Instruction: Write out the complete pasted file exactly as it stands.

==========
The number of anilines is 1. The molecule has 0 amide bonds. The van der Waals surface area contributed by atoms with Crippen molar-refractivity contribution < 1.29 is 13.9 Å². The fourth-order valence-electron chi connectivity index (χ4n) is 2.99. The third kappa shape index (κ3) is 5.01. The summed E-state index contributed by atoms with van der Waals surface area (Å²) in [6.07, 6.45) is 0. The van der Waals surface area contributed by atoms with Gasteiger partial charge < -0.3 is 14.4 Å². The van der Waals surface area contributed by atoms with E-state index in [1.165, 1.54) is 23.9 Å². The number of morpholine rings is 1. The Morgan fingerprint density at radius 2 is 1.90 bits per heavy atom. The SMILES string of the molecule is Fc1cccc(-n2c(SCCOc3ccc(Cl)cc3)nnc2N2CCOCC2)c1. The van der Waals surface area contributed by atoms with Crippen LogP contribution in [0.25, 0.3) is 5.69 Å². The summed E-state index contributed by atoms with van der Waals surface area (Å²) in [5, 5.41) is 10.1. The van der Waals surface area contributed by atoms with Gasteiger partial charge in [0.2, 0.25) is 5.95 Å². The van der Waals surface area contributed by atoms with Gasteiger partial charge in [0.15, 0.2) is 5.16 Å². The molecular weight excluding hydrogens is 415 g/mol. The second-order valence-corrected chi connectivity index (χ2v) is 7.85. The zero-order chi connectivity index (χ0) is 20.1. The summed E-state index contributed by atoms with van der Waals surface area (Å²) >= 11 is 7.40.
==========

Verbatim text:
The number of anilines is 1. The molecule has 0 amide bonds. The van der Waals surface area contributed by atoms with Crippen molar-refractivity contribution < 1.29 is 13.9 Å². The fourth-order valence-electron chi connectivity index (χ4n) is 2.99. The third kappa shape index (κ3) is 5.01. The summed E-state index contributed by atoms with van der Waals surface area (Å²) in [6.07, 6.45) is 0. The van der Waals surface area contributed by atoms with Gasteiger partial charge < -0.3 is 14.4 Å². The van der Waals surface area contributed by atoms with E-state index in [1.165, 1.54) is 23.9 Å². The number of morpholine rings is 1. The Morgan fingerprint density at radius 2 is 1.90 bits per heavy atom. The SMILES string of the molecule is Fc1cccc(-n2c(SCCOc3ccc(Cl)cc3)nnc2N2CCOCC2)c1. The van der Waals surface area contributed by atoms with Crippen LogP contribution in [0.25, 0.3) is 5.69 Å². The summed E-state index contributed by atoms with van der Waals surface area (Å²) in [5, 5.41) is 10.1. The van der Waals surface area contributed by atoms with Gasteiger partial charge in [0.2, 0.25) is 5.95 Å². The van der Waals surface area contributed by atoms with Gasteiger partial charge in [0.15, 0.2) is 5.16 Å². The molecular weight excluding hydrogens is 415 g/mol. The second-order valence-corrected chi connectivity index (χ2v) is 7.85. The zero-order chi connectivity index (χ0) is 20.1. The summed E-state index contributed by atoms with van der Waals surface area (Å²) >= 11 is 7.40.